Forget our increasingly tiresome hero ‘Ash’ Ashton (O-T Fagbenle), the real star of The Interceptor, a slapstick farrago of almost every bad 1970s cop series, is Trevor Eve. We haven’t seen nearly enough of him yet. As drugs kingpin Roach, he bestrides the screen like the Colossus of Rhodes – well, the Colossus of Pringle in his canary-yellow golf vest, throwing his weight around his local golf club like a malevolent Alan Partridge. Although manically tearing up the green in a golf cart doesn’t exactly send out the same signals as careering about in a tricked-out Escalade, Trev. Still, it does put the wind up an old school tie club member at the 19th hole, so job done – we do hope you are here to stay.
Why? Because Ash and the rest of the tedious and rather dimwitted Unit are far less scintillating company – particularly Cartwright (Ewan Stewart), Ash’s boss, an unremittingly tetchy Scotwho is a total Home Office jobsworth. He seems to have one function – to remind all his operatives that they are taking up space in expensive real estate so it is incumbent upon them to pull down the untouchables at the top of the food chain without creating messy complications by busting mere foot soldiers.
But he might have a basis for all his paranoid whinging; after he goes cap-in-hand to his government paymasters Met top brass Alistair Stannard (Simon Armstrong) warns him that he’s trying to shut his vanity op down. Poison, we discover, is being poured into Stannard’s ear by Unit hottie Kim’s Flying Squad boyfriend. See what we mean? Dim.
Still, Cartwright has given a swivel chair at HQ to Tommy (Robert Lonsdale), Ash’s old colleague who was injured in the opening episode. He’s on phone-tapping duty – a Primark version of The Wire’s Lester Freamon – but he’s not happy about hobbling about on crutches while Ash gets all the action.
Unit is still a fair way away from collaring Roach. Although not too far; it is keeping up with the many pay-as-you-go phones used by his strangely named lieutenant Xavier (Lee Boardman). Xav’s a worried man – getting grief from above and from would-be players on the street. Especially an outfit that is toting retooled Baikel 1ZH79 gas guns all over his pitch. When he meets Fitz (Ryan Calais Cameron) – a would-be Avon Barksdale – to call a truce in Camden Lock, a stand-off ends in the shooting of an innocent teenage bystander – witnessed by his pal Cal (Jack Bence) and Cal’s young siblings.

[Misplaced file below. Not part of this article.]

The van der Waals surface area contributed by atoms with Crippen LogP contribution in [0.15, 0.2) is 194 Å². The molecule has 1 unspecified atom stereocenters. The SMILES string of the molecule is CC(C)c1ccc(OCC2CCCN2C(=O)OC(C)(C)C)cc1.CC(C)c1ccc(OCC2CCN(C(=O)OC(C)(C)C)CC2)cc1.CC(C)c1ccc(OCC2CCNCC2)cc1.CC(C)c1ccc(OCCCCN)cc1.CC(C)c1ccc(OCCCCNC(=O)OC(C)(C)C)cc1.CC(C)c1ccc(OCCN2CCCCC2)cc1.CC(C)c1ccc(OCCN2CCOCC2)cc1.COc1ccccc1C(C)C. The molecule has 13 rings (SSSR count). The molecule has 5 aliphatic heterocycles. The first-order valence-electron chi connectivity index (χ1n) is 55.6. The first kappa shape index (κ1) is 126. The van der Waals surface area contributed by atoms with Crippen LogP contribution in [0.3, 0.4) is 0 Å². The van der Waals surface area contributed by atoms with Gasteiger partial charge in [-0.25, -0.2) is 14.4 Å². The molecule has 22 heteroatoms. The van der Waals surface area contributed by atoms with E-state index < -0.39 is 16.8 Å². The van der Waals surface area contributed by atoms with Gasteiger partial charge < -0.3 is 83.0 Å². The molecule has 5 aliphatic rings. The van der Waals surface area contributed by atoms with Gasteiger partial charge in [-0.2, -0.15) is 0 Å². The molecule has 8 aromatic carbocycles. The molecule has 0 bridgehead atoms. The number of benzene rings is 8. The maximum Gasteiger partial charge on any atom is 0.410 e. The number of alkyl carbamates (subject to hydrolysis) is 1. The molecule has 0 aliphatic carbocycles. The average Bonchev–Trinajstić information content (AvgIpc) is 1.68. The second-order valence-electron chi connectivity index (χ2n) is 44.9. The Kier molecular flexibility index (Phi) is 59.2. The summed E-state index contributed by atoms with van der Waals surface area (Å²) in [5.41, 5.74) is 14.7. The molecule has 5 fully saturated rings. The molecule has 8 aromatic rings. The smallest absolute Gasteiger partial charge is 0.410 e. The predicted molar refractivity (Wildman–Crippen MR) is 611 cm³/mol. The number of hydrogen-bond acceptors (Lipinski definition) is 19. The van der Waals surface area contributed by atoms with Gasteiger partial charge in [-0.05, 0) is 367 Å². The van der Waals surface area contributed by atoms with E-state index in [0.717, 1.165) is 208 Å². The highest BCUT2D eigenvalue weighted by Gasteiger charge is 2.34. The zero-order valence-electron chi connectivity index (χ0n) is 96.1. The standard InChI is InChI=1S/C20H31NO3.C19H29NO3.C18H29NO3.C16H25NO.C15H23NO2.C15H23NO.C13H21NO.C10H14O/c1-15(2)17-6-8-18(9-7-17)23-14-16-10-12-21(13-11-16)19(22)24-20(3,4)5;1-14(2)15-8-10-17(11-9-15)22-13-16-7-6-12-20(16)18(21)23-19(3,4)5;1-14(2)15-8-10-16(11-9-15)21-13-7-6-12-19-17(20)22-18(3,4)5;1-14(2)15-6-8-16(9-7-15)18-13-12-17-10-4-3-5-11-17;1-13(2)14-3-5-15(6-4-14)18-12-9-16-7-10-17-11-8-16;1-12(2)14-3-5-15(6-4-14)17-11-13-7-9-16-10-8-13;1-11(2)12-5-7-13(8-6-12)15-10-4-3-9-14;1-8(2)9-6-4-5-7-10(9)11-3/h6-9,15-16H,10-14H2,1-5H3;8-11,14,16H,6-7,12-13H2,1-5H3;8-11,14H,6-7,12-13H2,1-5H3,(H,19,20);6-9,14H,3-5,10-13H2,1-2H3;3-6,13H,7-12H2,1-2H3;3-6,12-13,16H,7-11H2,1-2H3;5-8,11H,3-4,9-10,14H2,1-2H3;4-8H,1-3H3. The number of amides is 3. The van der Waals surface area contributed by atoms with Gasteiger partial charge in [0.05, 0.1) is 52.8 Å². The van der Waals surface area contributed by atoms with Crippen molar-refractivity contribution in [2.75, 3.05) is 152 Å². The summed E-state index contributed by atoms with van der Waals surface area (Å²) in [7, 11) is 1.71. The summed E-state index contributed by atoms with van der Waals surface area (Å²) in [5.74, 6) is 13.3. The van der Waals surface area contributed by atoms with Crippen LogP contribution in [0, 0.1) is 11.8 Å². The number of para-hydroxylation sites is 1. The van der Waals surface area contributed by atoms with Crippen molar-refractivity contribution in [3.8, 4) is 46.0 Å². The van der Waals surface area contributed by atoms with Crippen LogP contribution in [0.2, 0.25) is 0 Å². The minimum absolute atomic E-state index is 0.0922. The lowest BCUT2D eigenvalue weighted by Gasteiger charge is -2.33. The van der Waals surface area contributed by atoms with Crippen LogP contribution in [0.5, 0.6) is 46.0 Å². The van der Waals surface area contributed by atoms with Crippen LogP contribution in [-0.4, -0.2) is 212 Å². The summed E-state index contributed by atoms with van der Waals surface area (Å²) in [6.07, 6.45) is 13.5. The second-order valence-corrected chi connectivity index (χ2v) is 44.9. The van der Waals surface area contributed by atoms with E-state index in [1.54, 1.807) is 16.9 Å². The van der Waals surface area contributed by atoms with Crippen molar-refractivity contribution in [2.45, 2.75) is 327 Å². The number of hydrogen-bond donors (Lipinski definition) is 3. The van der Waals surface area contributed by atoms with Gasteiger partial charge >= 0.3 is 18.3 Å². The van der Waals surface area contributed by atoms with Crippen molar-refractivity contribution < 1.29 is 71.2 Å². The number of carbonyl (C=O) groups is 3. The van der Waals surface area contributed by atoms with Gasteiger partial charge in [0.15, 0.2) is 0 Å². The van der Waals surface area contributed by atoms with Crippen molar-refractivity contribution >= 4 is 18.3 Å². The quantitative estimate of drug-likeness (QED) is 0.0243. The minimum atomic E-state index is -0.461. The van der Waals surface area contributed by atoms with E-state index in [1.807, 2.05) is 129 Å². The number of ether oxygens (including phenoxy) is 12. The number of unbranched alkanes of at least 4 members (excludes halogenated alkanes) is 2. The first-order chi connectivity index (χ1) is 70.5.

Much to Cartwright’s chagrin, Ash makes a spectacle of himself by chasing Fitz into the Regent’s Canal – thereby losing any DNA and prints from the weapon. He’s one up on Fitz anyway, who has lost some fingers.
Amazingly, the charmless Ash gets Fitz’s info – after being arrested by uniforms – from sexy Organised Crime Squad DI Gemmill (Jeany Spark), who for some reason takes a shine to him.
Meanwhile, poor Cal’s life has become a nightmare. When his front door is defaced at night and a Molotov cocktail is chucked into the back garden where his little brother and sister are playing, he’s certain he is being targeted by Fitz’s gang for talking to the police. His mother is in hospital and he fears for his family’s lives. All the while he’s being urged by his friend Buster (Theo Barklem-Biggs) to arm himself – he knows where to buy a gun.
In a bargain-basement homage to the gun-in-the-restaurant-bathroom scene in The Godfather, he picks up a Baikel courtesy of Buster, and goes to face down his tormentors at a bowling alley.
But Tommy has been doing his job. Tapping into Cal’s mobile, he begs him not to use the gun. Luckily, Cal complies as the penny drops and he realises Buster has been playing him – and is acting as seller for the wheelchair-bound gunsmith. Even more luckily the gunsmith is an idiot too – his retooled gas guns are lethal and are apt to explode when discharging real rounds. When Buster tries to shoot a raging Cal he is blinded by the blowback.
So, happy endings all round; Cal’s mum’s op went OK and Xav is still in play as a conduit to Mr Big.
Ash’s nice suburban wife Lorna (Jo Joyner) is still in the dark about his new job – he’s made out that he is a boring desk jockey. But kids at her school have tipped her the wink that Miss’s husband was at the Camden shooting. The cogs slowly begin to turn.
For our episode one review, go here